This article was originally published in Forbes: https://www.forbes.com/sites/forbesagencycouncil/2021/01/08/how-to-make-marketing-an-invaluable-function/?sh=4846c08874f5

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Sales and Marketing Alignment: Facing Professional Culture Clash

quote-i-don-t-like-that-man-i-must-get-to-know-him-better-abraham-lincoln-17-61-18The most recent survey of Chief Marketing Officers (CMOs) shows that not much has changed over the past 10 years. CMOs continue their struggle to make the connection between marketing activity and company performance, and they continue to shift the blame for their failure.

Despite the fact that financial results are rated as the most important factor in a CMO’s performance-based compensation, executive recruitment firm Korn Ferry’s CMO survey found that the majority of senior marketers claim they cannot make a direct correlation between their efforts and company performance.

The reason CMOs give for the disconnect? Nearly a third of the survey respondents suggest that their CEO “doesn’t understand the CMO role.” Specifically, they feel their boss fails to understand the complexity of brand building; the importance of a customer-centric approach; and the correlation between marketing and revenue generation.

Averaging job tenure of just 4.1 years – the shortest of all C-suite positions – CMOs are unlikely to win either sympathy or contract renewals from CEOs (with average tenure of 8 years), who are increasingly impatient with CMOs’ lack of results and accountability.

Tactics and Tools Fail CMOs

An oversimplified description of the CMO’s role is to promote the brand, and to generate viable leads for the sales team. To accomplish those necessary goals, and create some tangible evidence of their contribution to their company’s top line results, CMOs continue to rely heavily (or exclusively) on a large and growing inventory of marketing tactics and tools.

In addition to traditional methods such as advertising (a/k/a “paid media”) and public relations (a/k/a “earned media”), the marketing tool kit now includes everything from Search Engine Optimization (SEO) tactics, Customer Relationship Management (CRM) programs and Marketing Automation software, to Account-Based Marketing (ABM), which is the latest shiny object promising to deliver ROI Nirvana to CMOs.

Unfortunately, as the complexity of the tools and tactics increases, they become more difficult for CMOs to manage (and explain), and more likely that their CEOs will believe that marketing is disconnected from what they believe is most important…which is revenue generation.

Attitude Adjustment Required

If the most measurable portion of the CMO’s role is lead generation; if the sales force is an essential asset to convert those leads into clients or revenue; and if clients and revenue are what’s used to determine CMO compensation and tenure…then why does “marketing / sales alignment” continue to be a significant challenge for most companies?

The simple answer is that there is a longstanding culture clash between marketing and sales professionals. Sales reps believe that marketers are disconnected from customers and marketplace realities, never get their hands dirty, and provide them with leads that are worthless. Marketers believe that sales reps are self-interested, don’t understand the company’s strategy, and waste the leads and tools they are given.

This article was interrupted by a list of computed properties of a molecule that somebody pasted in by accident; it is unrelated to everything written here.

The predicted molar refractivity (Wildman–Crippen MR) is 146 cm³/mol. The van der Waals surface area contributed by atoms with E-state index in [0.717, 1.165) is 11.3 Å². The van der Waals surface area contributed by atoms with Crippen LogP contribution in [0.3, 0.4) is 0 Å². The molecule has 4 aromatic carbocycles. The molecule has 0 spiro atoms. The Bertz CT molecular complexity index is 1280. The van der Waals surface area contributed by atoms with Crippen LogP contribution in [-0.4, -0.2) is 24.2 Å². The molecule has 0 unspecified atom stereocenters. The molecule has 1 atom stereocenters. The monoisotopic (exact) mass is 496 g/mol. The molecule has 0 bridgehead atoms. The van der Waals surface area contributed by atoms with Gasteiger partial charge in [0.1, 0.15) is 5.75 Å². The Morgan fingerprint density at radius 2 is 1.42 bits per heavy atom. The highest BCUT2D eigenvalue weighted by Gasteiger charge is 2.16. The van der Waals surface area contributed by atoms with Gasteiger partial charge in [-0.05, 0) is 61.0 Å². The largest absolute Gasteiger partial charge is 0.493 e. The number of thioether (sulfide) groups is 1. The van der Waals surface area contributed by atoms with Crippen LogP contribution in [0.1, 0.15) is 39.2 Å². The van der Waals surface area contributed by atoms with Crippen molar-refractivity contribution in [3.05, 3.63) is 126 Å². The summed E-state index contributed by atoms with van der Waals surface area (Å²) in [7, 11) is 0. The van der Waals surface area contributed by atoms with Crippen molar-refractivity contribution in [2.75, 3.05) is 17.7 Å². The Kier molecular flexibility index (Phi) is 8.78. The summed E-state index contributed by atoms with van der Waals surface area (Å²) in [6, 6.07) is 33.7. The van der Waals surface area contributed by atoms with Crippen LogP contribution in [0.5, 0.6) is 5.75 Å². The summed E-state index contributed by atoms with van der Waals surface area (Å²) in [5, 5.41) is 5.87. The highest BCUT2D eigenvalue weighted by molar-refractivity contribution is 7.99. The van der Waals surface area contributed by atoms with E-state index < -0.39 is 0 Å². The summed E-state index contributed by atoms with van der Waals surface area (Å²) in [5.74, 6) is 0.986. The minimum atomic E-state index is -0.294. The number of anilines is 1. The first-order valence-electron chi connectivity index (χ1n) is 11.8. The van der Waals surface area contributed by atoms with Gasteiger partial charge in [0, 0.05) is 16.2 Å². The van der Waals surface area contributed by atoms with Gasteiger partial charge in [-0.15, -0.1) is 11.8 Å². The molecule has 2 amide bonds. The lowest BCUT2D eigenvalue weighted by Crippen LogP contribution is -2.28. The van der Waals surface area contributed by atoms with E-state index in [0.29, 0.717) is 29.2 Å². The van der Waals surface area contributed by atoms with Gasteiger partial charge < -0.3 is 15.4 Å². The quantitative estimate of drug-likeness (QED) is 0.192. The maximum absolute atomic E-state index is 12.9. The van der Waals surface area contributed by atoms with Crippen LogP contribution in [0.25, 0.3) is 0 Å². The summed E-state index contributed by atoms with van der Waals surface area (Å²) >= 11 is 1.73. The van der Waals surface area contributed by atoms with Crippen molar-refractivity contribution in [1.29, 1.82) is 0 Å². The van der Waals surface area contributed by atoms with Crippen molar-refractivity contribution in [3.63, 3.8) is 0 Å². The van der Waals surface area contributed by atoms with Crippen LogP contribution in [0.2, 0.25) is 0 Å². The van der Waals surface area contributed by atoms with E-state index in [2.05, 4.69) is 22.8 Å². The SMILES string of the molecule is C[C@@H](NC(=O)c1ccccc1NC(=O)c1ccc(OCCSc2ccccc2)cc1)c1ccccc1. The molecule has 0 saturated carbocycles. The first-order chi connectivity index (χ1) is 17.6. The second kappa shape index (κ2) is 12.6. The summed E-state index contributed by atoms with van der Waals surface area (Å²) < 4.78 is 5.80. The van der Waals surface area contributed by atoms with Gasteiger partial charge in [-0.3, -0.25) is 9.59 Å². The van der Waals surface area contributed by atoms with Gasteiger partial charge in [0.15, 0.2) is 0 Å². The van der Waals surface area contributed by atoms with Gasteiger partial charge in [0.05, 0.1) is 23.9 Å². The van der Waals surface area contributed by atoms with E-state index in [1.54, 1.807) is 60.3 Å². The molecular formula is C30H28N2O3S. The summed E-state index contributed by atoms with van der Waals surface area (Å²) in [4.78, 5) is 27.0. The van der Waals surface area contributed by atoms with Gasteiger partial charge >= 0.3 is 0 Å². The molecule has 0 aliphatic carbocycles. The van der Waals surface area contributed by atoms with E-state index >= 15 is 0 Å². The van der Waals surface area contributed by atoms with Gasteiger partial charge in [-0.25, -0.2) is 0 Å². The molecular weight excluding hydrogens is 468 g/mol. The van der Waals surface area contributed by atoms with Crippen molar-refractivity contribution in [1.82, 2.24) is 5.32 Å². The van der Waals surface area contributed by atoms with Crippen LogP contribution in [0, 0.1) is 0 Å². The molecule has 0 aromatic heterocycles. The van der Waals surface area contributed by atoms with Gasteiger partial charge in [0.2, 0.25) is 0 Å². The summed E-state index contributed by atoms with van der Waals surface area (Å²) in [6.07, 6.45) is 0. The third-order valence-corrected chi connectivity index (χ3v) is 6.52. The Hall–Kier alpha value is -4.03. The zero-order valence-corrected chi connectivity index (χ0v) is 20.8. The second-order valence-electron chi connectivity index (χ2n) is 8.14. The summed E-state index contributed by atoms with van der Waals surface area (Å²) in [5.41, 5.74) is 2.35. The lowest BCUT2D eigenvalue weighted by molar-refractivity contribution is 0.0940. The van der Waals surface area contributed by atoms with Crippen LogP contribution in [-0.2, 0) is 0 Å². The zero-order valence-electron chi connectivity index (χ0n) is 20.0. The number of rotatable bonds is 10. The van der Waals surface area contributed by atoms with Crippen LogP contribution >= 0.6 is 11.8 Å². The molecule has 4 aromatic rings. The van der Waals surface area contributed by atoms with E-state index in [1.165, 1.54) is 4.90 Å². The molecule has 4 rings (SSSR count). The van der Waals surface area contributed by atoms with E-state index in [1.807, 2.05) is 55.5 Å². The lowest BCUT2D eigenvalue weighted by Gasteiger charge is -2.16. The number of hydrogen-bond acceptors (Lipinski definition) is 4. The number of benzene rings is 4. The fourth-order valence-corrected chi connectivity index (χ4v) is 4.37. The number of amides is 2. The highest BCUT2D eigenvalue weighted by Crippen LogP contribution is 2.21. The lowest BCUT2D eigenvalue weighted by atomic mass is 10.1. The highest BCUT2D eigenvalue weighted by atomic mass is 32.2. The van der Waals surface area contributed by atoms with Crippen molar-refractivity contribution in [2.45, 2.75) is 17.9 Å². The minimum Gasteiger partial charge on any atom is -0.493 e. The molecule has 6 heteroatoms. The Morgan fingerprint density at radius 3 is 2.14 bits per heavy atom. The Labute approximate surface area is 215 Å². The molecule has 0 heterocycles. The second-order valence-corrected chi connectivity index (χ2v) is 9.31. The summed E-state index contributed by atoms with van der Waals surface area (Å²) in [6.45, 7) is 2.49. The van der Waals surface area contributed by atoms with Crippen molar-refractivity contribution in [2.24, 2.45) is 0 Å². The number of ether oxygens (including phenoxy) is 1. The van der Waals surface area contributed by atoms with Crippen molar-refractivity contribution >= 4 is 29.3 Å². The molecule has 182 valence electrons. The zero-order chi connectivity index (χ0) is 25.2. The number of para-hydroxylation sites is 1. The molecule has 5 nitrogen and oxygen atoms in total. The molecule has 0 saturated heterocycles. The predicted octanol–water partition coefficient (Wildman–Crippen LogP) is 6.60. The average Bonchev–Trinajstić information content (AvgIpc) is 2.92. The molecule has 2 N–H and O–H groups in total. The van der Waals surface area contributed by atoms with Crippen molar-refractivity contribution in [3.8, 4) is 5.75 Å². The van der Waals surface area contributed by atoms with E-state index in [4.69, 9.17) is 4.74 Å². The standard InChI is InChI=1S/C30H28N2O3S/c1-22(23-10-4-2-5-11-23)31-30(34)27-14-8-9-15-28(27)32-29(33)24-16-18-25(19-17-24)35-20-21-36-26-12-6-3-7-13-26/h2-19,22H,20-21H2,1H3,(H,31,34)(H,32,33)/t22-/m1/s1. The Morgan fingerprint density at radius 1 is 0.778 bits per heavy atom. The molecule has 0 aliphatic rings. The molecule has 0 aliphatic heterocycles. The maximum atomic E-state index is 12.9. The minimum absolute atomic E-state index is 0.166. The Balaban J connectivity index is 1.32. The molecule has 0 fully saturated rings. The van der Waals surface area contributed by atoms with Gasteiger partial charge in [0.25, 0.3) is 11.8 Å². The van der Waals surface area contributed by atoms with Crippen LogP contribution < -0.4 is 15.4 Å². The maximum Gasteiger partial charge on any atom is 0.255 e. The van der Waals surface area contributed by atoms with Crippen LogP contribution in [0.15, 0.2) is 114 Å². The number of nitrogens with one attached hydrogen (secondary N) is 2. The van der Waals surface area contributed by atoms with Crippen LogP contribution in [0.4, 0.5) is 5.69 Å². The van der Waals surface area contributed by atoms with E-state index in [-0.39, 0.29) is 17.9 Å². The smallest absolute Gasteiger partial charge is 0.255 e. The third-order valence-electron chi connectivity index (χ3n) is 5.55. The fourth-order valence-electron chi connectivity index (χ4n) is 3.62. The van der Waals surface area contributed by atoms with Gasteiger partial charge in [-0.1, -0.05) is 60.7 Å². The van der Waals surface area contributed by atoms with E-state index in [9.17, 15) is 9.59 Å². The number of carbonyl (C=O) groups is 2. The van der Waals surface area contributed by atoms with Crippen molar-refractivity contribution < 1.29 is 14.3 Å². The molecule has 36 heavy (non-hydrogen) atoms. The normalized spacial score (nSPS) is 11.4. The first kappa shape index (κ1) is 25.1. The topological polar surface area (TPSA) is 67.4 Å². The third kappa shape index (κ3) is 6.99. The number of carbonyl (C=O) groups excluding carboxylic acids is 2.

In this ongoing tug-of-war, marketers will always stand to lose, because revenue trumps branding in the corner office, and because sales reps can more easily claim direct responsibility for revenue generation.

Amy Edmondson, the Novartis Professor of Leadership and Management at Harvard Business School, studies people and teams seeking to make a positive difference through the work that they do. Her research suggests that fixing this marketing and sales professional culture clash starts with an attitude adjustment, and requires a new way of working together.

Lessons from a Chilean Coal Mine  

At a recent TED conference, Professor Edmondson explained the concept of “teaming,” where people come together to solve new, urgent or unusual problems. Recalling stories of teamwork on the fly, such as the incredible rescue of 33 miners trapped half a mile underground in Chile in 2010, Edmondson shares the elements needed to turn a group of strangers into a quick-thinking team that can nimbly respond to challenges. At many companies, sales and marketing teams are strangers to each other.

Here are three key points from Professor Edmondson’s TED presentation (well worth 13 minutes to view) that CMOs should consider in any serious effort to work effectively with sales professionals:

  • It’s difficult to learn if you believe that you already know the solution to a challenge or opportunity. Situational humility – simply acknowledging that you don’t have all the answers – is a necessary starting point for effective teamwork.
  • We need to be genuinely curious about what others think and bring to the table. The key to success in building an effective team is learning the strengths of others, and conveying what you can contribute to the effort.
  • Society has conditioned us to view each other as competitors. To wit: for me to succeed, you must fail. This underlying cultural bias needs to be eliminated, in order for sales and marketing teams to work together effectively.

There are no simple solutions to the challenge of marketing and sales alignment. But it’s more likely to be improved within a company by focusing on the hard work of listening and communicating, as Professor Edmondson suggests. CMOs need to begin that journey by looking inside themselves, and not to outside providers of marketing technologies.